Capital gains Tax is payable on profit from sale of an investment or property. There are many things to consider while calculating the Capital Gains Tax on house sale. If you have sold your main residence then the profit from such sale need not come under taxable income. The important thing to note is that it should be your main home and not your second residence. One must also remember that Capital Gains Tax on sale of second house is only charged on the profit, that is the selling price minus the original cost of the house.
Capital Gains Tax on the profit from the sale of main residence is not totally exempt from tax. An individual is allowed no tax on a profit of $250,000 and a couple who is married, a profit of $500,000 is tax free. This tax free condition applies only on the main residence which has be lived in for a minimum period of two years. These two years also need not be at one stretch. Suppose you have owned the house for 8 years, you should have lived in it for the 24 months during that period of 8 years, and it should have been your main residence. So actually you can sell your main residence every two years and claim the tax exemption.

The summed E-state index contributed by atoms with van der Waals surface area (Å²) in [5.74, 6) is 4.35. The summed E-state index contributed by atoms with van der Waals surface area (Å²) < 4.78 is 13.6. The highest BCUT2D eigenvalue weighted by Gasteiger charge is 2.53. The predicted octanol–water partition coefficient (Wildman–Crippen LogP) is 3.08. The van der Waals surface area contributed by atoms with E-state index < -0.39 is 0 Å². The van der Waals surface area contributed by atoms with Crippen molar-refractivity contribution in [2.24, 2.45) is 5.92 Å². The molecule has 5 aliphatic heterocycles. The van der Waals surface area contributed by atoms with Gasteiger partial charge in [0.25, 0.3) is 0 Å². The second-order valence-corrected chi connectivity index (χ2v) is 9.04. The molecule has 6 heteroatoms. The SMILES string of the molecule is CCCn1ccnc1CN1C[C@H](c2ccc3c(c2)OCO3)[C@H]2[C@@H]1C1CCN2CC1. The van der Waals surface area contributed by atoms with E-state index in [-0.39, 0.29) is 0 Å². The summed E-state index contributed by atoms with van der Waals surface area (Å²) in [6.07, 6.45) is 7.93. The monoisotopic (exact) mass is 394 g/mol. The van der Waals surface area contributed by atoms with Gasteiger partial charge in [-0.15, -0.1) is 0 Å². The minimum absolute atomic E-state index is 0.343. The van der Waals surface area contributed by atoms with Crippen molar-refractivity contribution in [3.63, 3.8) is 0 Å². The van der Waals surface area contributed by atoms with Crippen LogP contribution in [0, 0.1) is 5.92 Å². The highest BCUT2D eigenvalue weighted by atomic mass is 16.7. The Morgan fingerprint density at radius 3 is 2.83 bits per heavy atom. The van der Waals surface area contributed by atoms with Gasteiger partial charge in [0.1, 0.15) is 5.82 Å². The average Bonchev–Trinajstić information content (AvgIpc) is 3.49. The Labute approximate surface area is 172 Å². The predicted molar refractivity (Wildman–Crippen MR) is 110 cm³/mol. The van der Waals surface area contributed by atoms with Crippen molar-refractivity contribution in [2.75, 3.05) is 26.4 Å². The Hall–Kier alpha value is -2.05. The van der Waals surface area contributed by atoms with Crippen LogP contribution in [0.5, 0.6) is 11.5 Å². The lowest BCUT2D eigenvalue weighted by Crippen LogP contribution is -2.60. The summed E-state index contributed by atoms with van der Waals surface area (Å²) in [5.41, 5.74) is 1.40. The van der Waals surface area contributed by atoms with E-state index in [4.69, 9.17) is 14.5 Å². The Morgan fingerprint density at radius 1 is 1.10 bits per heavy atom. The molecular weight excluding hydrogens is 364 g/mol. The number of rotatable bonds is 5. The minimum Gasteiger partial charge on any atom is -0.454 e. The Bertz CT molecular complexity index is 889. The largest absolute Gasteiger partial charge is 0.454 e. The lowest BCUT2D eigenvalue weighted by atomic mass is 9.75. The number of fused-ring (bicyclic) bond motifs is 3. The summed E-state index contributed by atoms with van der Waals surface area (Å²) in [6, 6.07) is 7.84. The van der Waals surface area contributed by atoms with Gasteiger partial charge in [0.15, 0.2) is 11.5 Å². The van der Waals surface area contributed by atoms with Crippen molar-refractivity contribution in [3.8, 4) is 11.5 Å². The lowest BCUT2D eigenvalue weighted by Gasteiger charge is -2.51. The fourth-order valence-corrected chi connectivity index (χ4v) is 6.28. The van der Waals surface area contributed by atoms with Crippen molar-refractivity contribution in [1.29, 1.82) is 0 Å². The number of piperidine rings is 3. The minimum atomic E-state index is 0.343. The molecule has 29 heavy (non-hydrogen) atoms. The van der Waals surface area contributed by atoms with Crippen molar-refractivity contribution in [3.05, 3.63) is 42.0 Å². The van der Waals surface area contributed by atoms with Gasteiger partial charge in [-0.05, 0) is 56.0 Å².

In certain cases if you have lived for less than 2 years you can still get an exemption on the Capital gains tax on a portion of the profits from the sale of the main house. Generally this exemption is allowed when you change your residence because of health issues, or you need to change your location because of your job.
When you sell your main residence within 24 months due to your health deteriorating in that location, you will need to gather the proper documentation from your doctor. This letter from the doctor can be used as proof if the IRS requires such information.
When you sell your main residence because you have to move to another area to carry on with your present job or you have taken up a new job, you will have to pay capital gains tax only on a portion of the profit from the sale.
There is also a provision where you can get part of your Capital gains tax exempted in case of unforeseen circumstances like war, natural disasters, divorce, death, terrorism and some more.